Farm-Level Evaluation of Agricultural and Environmental Policies with an Integrated Modeling System
Eli Feinerman, Derald Holtkamp, Stanley R. Johnson
December 1989 [89-WP 48]
Concern is growing throughout the United States about environmental and health risks associated with the use of agricultural chemicals. In response to these concerns, public policies designed to alter farming practices and the use of agricultural chemicals are being proposed and implemented. In addition, existing U.S. agricultural policies directed at price stabilization and income support are being reviewed for interdependencies with environmental measures.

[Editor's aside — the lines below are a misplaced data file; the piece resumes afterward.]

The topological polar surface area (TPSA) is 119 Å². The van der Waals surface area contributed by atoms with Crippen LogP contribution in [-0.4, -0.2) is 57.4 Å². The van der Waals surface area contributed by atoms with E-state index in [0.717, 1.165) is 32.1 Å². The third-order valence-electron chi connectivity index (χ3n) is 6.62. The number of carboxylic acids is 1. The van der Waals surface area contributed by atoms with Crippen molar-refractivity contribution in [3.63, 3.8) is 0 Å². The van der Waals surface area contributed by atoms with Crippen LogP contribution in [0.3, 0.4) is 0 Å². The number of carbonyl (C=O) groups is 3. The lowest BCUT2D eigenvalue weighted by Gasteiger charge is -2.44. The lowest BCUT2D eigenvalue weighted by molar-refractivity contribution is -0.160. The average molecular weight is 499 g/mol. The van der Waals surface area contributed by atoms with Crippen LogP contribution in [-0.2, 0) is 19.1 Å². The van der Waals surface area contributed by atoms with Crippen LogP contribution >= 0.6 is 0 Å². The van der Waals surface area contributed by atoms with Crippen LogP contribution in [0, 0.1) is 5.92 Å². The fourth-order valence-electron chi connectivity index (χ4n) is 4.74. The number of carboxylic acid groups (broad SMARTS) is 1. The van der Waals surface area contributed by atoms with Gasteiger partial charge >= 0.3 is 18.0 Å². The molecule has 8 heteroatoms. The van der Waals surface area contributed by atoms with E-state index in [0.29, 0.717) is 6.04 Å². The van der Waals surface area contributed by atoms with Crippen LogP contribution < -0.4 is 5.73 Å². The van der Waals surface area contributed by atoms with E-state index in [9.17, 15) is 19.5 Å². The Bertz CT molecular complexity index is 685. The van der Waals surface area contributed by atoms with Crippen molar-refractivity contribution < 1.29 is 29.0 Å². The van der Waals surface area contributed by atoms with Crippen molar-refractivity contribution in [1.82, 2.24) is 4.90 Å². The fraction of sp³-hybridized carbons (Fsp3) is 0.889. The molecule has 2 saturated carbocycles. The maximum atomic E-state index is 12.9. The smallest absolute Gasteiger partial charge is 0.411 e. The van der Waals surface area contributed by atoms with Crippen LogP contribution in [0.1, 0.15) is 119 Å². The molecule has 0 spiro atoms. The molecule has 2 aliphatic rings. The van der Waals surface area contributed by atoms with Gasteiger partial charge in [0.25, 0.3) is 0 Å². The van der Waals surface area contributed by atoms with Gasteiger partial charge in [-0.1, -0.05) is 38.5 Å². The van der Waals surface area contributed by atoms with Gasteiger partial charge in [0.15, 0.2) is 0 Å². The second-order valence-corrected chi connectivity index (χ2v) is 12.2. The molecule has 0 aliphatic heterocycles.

This paper provides a farm-level analysis of the interrelationships between the current U.S. commodity program for corn and selected environmentally motivated policies for controlling the use of corn rootworm insecticides. An integrated modeling system is employed that includes economic and biological components. The farm modeled is for opportunities for coordinating agricultural commodity and environmental policies. Policy adjustments are identified that can reduce corn rootworm insecticide use, improving the quality of the environment and limiting health risk, while only modestly affecting certainly equivalent farm income.
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